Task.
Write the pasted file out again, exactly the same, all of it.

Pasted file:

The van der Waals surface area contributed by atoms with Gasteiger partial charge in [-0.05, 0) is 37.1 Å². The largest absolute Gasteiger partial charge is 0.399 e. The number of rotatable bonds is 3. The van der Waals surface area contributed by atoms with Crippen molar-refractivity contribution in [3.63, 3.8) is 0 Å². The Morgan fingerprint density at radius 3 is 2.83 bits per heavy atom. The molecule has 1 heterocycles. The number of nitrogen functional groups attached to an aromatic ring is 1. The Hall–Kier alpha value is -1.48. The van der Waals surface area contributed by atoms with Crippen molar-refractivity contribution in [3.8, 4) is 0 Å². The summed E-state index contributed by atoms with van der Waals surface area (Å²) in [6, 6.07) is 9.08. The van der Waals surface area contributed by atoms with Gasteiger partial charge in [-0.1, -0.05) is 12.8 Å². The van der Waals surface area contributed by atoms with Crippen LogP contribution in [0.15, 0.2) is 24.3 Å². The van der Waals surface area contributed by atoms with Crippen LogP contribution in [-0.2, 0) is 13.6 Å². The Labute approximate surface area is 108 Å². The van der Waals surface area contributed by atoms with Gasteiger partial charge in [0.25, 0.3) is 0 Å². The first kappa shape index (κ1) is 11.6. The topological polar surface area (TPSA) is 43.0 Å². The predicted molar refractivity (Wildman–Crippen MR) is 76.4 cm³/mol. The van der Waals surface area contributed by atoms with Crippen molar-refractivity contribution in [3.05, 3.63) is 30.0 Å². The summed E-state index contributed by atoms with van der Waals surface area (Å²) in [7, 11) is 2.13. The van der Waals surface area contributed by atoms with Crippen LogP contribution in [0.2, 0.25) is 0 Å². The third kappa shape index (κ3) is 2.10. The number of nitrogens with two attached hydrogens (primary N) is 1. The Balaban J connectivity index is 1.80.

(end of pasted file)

The van der Waals surface area contributed by atoms with Gasteiger partial charge in [-0.05, 0) is 37.1 Å². The largest absolute Gasteiger partial charge is 0.399 e. The number of rotatable bonds is 3. The van der Waals surface area contributed by atoms with Crippen molar-refractivity contribution in [3.63, 3.8) is 0 Å². The Morgan fingerprint density at radius 3 is 2.83 bits per heavy atom. The molecule has 1 heterocycles. The number of nitrogen functional groups attached to an aromatic ring is 1. The Hall–Kier alpha value is -1.48. The van der Waals surface area contributed by atoms with Crippen molar-refractivity contribution in [3.8, 4) is 0 Å². The summed E-state index contributed by atoms with van der Waals surface area (Å²) in [6, 6.07) is 9.08. The van der Waals surface area contributed by atoms with Gasteiger partial charge in [-0.1, -0.05) is 12.8 Å². The van der Waals surface area contributed by atoms with Crippen LogP contribution in [0.15, 0.2) is 24.3 Å². The van der Waals surface area contributed by atoms with Crippen LogP contribution in [-0.2, 0) is 13.6 Å². The Labute approximate surface area is 108 Å². The van der Waals surface area contributed by atoms with Gasteiger partial charge in [0.25, 0.3) is 0 Å². The first kappa shape index (κ1) is 11.6. The topological polar surface area (TPSA) is 43.0 Å². The predicted molar refractivity (Wildman–Crippen MR) is 76.4 cm³/mol. The van der Waals surface area contributed by atoms with Crippen molar-refractivity contribution in [3.05, 3.63) is 30.0 Å². The summed E-state index contributed by atoms with van der Waals surface area (Å²) in [7, 11) is 2.13. The van der Waals surface area contributed by atoms with Crippen LogP contribution in [0.2, 0.25) is 0 Å². The third kappa shape index (κ3) is 2.10. The number of nitrogens with two attached hydrogens (primary N) is 1. The Balaban J connectivity index is 1.80.